The Book Thief by Markus Zusak

October 1, 2009
Custom User Avatar
More by this author
Leisel Meminger was just a normal girl when her brother died. Death, the narrator, came to take her brother’s soul, and saw her sitting there over his body. At the graveyard he saw her, the book thief, steal her first book. It was called, The Gravedigger’s Handbook. It wasn’t much; it was just a symbol for her brother, and she didn’t know how to read anyway.

While her mother was upset about the death, she felt that it would be best for Leisel to be with a foster family in Germany. She was sent to live with Hans and Rosa Hubermann. She lived on a street filled with children. There was a wonderful boy named Rudy who knew from the start that they were going to be best friends.

All the people on Himmel Street were very nice, most of the time. Rosa truly loved Leisel, but she showed it by constantly screaming and swearing at Leisel. Hans had better ways of showing his love for Leisel. For example, when he found out that she had The Gravediggers Handbook and couldn’t read it, he decided to teach her. They practiced reading each night. Hans wasn’t a great reader himself, he fought in World War One instead of going to school.

Death then told the tragic story of Hans’ friends being killed out on the battlefield during the war. Hans was spared because he’d stayed behind. Later, he went to see his friend, Erik’s grieving wife and son. Hans felt sorry for them and promised them he would help in case they needed anything.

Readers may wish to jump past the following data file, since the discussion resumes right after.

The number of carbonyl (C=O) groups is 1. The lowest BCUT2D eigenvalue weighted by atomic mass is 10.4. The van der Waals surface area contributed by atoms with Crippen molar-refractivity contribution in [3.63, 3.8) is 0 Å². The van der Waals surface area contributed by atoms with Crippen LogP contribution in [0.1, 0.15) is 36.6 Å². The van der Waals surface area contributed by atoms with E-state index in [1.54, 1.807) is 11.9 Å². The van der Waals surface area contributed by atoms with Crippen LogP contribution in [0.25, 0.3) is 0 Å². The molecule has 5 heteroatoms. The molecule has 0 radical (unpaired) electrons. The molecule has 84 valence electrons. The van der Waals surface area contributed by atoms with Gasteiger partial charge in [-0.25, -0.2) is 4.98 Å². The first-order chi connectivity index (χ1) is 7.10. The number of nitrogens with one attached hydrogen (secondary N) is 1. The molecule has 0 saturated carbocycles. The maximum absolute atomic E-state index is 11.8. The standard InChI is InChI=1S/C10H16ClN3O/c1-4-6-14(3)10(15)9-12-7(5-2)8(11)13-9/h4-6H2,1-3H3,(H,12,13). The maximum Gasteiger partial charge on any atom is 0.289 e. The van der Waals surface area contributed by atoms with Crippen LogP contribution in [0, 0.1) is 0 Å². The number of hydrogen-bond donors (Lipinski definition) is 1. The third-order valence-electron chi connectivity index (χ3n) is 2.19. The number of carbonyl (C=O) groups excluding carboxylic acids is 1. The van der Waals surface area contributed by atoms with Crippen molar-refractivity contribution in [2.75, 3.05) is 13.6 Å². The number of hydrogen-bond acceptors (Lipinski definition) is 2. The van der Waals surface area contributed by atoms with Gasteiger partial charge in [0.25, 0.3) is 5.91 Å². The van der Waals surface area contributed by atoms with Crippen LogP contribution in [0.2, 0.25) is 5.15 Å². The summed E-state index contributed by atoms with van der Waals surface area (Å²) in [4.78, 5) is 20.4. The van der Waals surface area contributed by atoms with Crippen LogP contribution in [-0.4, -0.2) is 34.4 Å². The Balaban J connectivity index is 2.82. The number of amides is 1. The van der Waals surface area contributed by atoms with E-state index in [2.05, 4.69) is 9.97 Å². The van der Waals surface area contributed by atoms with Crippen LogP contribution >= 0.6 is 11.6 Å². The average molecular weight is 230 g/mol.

Many years later, a young Jew named Max contacted Hans and asked him for help. Because of the promise he had made to Max’s mother, Max quickly became part of Hans’ family. Leisel and Max’s friendship grew strong, but as the Second World War neared, the threat of having a Jew in their house was real. As a passing parade of Jews walked down Leisel’s street a starving Jew fell and Hans gave him some bread because he felt sorry for him. Everyone watched. The thought of Max in the basement came to Hans’ attention and he suddenly regretted it. The family had to decide between what was safe and what was right.

I personally loved this book. It was full of interesting plot twists and many flashbacks and side notes from Death throughout. I read the book quickly and couldn’t put it down. It was enjoyable and I felt as though I was there in the story sitting next to death as he told me this amazing story because he wrote to you and me.

Zusak is a great author; he always had a way of drawing me in. His book never had a single boring part. It deserves to be read forever. And it could and should be read by anyone and everyone.

Post a Comment

Be the first to comment on this article!

Site Feedback